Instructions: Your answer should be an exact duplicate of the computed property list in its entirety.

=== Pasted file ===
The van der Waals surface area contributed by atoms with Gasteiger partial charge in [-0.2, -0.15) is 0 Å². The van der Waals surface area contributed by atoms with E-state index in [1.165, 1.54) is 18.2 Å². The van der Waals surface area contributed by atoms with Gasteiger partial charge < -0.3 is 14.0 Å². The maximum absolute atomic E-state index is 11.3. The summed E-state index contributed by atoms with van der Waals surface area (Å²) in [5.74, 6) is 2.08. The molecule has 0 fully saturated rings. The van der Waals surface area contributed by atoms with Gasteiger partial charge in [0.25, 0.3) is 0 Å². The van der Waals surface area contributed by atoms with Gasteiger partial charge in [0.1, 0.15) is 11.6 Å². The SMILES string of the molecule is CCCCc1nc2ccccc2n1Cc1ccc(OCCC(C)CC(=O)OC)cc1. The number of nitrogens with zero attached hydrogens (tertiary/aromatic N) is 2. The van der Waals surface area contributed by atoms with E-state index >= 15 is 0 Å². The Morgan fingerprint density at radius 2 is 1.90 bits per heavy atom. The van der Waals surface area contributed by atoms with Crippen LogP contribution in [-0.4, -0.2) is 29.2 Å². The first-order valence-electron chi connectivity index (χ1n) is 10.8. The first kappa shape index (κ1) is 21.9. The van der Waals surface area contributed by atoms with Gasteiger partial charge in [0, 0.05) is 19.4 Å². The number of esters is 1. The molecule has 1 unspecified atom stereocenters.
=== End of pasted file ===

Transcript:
The van der Waals surface area contributed by atoms with Gasteiger partial charge in [-0.2, -0.15) is 0 Å². The van der Waals surface area contributed by atoms with E-state index in [1.165, 1.54) is 18.2 Å². The van der Waals surface area contributed by atoms with Gasteiger partial charge < -0.3 is 14.0 Å². The maximum absolute atomic E-state index is 11.3. The summed E-state index contributed by atoms with van der Waals surface area (Å²) in [5.74, 6) is 2.08. The molecule has 0 fully saturated rings. The van der Waals surface area contributed by atoms with Gasteiger partial charge in [0.25, 0.3) is 0 Å². The van der Waals surface area contributed by atoms with Gasteiger partial charge in [0.1, 0.15) is 11.6 Å². The SMILES string of the molecule is CCCCc1nc2ccccc2n1Cc1ccc(OCCC(C)CC(=O)OC)cc1. The number of nitrogens with zero attached hydrogens (tertiary/aromatic N) is 2. The van der Waals surface area contributed by atoms with E-state index >= 15 is 0 Å². The Morgan fingerprint density at radius 2 is 1.90 bits per heavy atom. The van der Waals surface area contributed by atoms with Crippen LogP contribution in [-0.4, -0.2) is 29.2 Å². The first-order valence-electron chi connectivity index (χ1n) is 10.8. The first kappa shape index (κ1) is 21.9. The van der Waals surface area contributed by atoms with Gasteiger partial charge in [0, 0.05) is 19.4 Å². The number of esters is 1. The molecule has 1 unspecified atom stereocenters.